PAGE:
In the South for example, cornbread dressing, greens and more. In our neck of the woods, the upper Midwest, the dressing is a traditional stuffing seasoned with saqe, and we all seem to also add some form of yams or sweet potatoes as well. Our family also holds to a pretty common tradition of the classic green bean casserole: French cut canned green beans mixed with Campbell’s cream of mushroom soup and topped with Durkee’s fried onions.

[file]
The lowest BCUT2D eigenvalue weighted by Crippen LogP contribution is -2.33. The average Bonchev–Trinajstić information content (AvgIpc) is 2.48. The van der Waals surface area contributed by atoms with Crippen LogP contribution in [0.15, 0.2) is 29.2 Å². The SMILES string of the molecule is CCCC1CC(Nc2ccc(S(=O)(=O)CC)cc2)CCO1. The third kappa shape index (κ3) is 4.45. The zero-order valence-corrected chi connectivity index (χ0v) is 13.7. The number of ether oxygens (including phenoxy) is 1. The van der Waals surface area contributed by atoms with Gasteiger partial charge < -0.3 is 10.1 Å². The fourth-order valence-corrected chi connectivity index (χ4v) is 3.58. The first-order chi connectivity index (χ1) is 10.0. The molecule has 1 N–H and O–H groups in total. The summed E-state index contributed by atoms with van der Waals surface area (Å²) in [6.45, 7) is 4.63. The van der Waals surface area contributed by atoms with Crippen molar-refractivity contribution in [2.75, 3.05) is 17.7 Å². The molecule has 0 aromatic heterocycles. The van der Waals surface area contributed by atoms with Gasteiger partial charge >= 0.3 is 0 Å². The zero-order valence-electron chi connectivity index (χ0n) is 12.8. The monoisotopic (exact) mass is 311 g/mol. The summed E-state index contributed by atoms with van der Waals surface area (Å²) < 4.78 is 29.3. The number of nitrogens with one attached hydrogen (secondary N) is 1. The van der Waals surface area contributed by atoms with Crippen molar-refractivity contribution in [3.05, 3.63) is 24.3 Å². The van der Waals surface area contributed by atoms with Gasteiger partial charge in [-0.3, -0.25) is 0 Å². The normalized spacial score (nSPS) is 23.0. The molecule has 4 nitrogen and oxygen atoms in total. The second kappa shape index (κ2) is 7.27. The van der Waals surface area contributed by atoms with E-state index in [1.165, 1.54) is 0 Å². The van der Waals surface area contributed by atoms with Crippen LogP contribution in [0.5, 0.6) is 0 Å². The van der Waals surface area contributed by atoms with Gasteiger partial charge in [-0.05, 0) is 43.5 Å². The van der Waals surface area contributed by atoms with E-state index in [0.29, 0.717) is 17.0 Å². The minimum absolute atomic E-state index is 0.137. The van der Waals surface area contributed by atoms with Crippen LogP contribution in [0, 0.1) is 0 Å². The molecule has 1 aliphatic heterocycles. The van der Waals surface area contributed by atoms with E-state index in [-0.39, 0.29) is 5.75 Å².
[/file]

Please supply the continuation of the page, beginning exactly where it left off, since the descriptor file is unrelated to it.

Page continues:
Many families, ours included, like to add some of their own special dishes. My wife’s family is Swedish, so we always have Swedish potato sausage (if you’ve never had it, it is very good) and the classic Swedish protein, Swedish meatballs. Too many cooks? Not with a menu as large as ours, not at all. We have always followed the American tradition of Pot-Luck style. Now for Thanksgiving, pot luck is a bit of a misnomer; for most families, as with ours, this is a regimented attack on the menu as planned. All duties are doled out, such that the complete meal comes from far and wide with MANY cooks, and no duplicated dishes. One special item on our menu, a perennial favorite is corn pudding. Corn pudding? What the heck is that? Well, I had never heard of it let alone tried it until my first Thanksgiving with my wife’s family 25 years ago. Think cream corn; pudding style. Rich, warm, silky smooth and very, very tasty. Aunt Ollie was the designated cook for corn pudding for decades before I joined the clan, and she continued her duties perfectly, well into her eighties. After her passing, the corn pudding faltered a bit. A few took a stab at it, and at times the no duplicate dishes rule was violated. After a time, our niece Jenny took over and mastered this unique dish. Firm yet smooth and creamy, with the top browned just so. Perfection in every bite. For all the plenty of this traditional day; food, family and football, it is that first mouthful of corn pudding that defines the day; the holidays are here at last. Yummmmm.